Mastitis is a condition in which the breast tissue becomes infected and is common in women who are breastfeeding. Mastitis occurs only rarely in pre- and post-menopausal women who have not just given birth.
What causes mastitis?
Bacteria entering the milk ducts through broken skin or a blocked milk duct can cause mastitis. This is why mastitis is most common in the first few weeks of breastfeeding when mother and baby are learning the skills necessary to breastfeed successfully.
A newborn needs feeding every few hours and this constant and sudden demand can be punishing on your nipples. Sore and cracked nipples provide an ideal route for bacteria living on the surface of the skin or from a baby’s mouth to enter the milk ducts.
Not fully emptying the milk from the breast or wearing a tight-fitting bra can block the milk ducts and cause mastitis.
Mastitis is also common in the early stages of weaning when mums are trying to cut down on breastfeeding.
Other conditions can lead to a breast infection, but do so much more rarely, and these include:
- Hormonal changes
- Having a condition that weakens your immune system
- Sometimes mastitis can develop after nipple piercing
- Breast cancer: some types of breast cancers start in the lining of the milk duct, so an unexplained and sudden bout of mastitis in non-breastfeeding women can sometimes be a sign of a breast tumour
If you develop a breast infection you are likely to experience intense pain and swelling in the affected breast. The breast may feel hot, tender and lumpy to touch. Some women with mastitis may also have flu-like symptoms such as fever and chills and feel generally unwell. Mastitis rarely occurs in both breasts at the same time.
A simple physical examination can help diagnose mastitis. If you are breastfeeding, your doctor may take a sample of breast milk for culture. This can help identify the type of bacteria causing the infection and determine the best course of treatment.
If you are not breastfeeding but develop mastitis then you may have the following tests:
- Aspiration and culture. Breast fluid from the affected area is removed using a syringe and tested for bacteria
- Ultrasound scan. This can help to look inside your breast and find out if a blocked milk duct is causing the breast infection
- Mammogram. This is an X-ray of the breast and it can help identify early signs of breast cancer
- Breast biopsy. A sample of cells or tissue is taken from the affected area to determine the type of cells and to rule out cancer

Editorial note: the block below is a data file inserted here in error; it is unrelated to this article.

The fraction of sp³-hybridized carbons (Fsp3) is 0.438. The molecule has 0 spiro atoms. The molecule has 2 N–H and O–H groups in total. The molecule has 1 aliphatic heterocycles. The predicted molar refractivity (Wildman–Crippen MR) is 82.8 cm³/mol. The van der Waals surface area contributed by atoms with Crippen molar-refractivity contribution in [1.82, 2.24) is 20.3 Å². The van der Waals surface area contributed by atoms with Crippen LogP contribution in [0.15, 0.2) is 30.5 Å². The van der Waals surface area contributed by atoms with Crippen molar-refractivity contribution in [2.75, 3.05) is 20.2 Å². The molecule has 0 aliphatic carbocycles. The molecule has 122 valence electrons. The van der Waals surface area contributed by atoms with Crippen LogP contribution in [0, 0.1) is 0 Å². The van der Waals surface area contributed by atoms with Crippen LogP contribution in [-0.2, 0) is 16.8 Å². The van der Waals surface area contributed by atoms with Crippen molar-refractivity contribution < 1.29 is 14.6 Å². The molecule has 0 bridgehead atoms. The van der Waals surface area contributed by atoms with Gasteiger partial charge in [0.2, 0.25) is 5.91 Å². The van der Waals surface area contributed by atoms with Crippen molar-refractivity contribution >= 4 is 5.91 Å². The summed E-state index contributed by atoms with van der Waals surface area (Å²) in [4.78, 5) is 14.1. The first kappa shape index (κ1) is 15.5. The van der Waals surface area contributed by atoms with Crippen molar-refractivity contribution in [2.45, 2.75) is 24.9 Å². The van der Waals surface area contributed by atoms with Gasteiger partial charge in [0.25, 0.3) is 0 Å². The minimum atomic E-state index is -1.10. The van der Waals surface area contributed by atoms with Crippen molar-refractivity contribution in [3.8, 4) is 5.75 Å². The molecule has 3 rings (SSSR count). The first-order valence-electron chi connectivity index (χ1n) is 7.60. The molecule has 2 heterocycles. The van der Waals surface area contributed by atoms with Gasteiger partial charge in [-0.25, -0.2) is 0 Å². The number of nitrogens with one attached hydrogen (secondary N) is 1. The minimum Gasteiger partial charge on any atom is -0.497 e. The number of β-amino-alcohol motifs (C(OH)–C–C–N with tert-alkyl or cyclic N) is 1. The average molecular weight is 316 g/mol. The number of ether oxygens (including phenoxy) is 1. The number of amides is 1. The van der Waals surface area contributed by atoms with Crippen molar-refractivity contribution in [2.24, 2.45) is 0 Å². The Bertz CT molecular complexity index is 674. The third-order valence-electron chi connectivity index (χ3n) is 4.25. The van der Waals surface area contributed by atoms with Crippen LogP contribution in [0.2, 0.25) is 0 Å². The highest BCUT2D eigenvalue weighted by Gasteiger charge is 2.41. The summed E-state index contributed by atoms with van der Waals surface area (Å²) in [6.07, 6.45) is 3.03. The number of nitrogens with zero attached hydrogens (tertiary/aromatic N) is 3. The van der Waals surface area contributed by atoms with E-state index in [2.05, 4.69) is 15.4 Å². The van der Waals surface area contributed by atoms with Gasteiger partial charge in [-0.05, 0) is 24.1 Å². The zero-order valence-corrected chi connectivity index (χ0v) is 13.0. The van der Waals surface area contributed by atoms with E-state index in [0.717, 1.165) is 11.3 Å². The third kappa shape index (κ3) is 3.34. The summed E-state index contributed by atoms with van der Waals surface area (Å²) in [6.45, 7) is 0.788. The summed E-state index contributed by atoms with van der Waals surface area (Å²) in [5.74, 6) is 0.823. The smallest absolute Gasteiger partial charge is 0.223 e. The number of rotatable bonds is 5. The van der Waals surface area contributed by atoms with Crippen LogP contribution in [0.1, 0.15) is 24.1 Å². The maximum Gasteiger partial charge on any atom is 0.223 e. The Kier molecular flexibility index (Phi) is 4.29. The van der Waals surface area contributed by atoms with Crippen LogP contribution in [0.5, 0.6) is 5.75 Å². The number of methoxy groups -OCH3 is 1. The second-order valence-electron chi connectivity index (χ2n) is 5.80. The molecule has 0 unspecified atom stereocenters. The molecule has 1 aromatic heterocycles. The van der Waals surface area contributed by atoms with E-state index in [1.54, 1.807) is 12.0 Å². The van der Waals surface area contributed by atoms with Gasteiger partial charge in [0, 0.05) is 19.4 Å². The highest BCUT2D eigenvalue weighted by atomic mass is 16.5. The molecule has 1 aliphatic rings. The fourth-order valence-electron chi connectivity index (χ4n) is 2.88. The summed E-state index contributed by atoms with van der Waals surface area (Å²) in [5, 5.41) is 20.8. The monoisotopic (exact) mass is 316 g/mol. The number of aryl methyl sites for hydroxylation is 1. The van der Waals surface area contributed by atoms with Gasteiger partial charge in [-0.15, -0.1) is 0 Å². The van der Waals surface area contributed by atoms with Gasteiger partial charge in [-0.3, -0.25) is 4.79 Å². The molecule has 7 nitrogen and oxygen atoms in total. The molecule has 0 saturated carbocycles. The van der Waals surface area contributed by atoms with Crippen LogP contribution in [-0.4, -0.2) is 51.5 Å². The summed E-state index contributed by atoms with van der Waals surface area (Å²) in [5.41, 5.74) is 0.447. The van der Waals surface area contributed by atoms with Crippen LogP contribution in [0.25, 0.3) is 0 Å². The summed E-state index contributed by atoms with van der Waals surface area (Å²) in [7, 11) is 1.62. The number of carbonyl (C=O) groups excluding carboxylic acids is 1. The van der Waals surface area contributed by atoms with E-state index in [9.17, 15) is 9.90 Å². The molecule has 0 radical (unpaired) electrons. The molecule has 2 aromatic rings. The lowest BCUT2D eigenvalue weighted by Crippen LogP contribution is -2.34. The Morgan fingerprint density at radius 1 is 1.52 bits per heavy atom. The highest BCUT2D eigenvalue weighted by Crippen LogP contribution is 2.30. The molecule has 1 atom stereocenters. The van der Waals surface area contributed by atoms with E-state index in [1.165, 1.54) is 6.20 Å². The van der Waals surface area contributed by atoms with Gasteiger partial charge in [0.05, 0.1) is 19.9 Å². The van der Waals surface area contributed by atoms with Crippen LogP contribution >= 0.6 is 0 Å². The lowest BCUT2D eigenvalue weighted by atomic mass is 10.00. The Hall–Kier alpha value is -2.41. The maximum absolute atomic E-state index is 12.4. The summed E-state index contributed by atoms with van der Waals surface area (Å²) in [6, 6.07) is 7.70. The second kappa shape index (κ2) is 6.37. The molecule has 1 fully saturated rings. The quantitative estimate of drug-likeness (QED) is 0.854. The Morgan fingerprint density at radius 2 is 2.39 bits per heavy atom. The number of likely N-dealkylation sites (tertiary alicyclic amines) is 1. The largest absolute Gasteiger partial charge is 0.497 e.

Is it safe to breastfeed if I have mastitis?
Breast milk from an infected breast is safe for your baby to drink.
Changing your breastfeeding technique and using a breast shield can help treat sore and cracked nipples. Placing a warm compress on the breast before and after a feed can help ease pain. If you can persevere with breastfeeding until the mastitis clears up, you can then go on to feed your baby for as long as you want.
Women who are breastfeeding for the first time are most at risk of developing mastitis. If you are expecting a baby and plan to breastfeed, find out as much as you can about breastfeeding before your baby is born. The better prepared you are, the more confident you will feel when the time comes to put your baby on your breast.
Breastfeeding shouldn’t be painful, but newborn babies can sometimes find it difficult to latch on and if this happens you are more likely to have sore and cracked nipples.
A good breastfeeding technique can help your baby latch on properly and reduce the risk of damaging your nipples. You may need to try several different techniques before you find the one that suits you and your baby best. A good way of finding out if you are using the right technique is to ask your midwife to watch you put your baby on your breast.
While you are breastfeeding you can do plenty of things to reduce your risk of mastitis:
- Express milk after a feed; young babies get easily tired so are unlikely to fully empty the milk from both breasts at each feed
- Invest in a properly fitted nursing bra to support your breasts
- Drink plenty of water to stop yourself getting dehydrated
- Wash your hands often
- Keep your nipples and the baby’s mouth clean
If you have sore and cracked nipples, wearing a nipple shield when breastfeeding can protect the nipple from further damage and can lessen your chance of developing mastitis.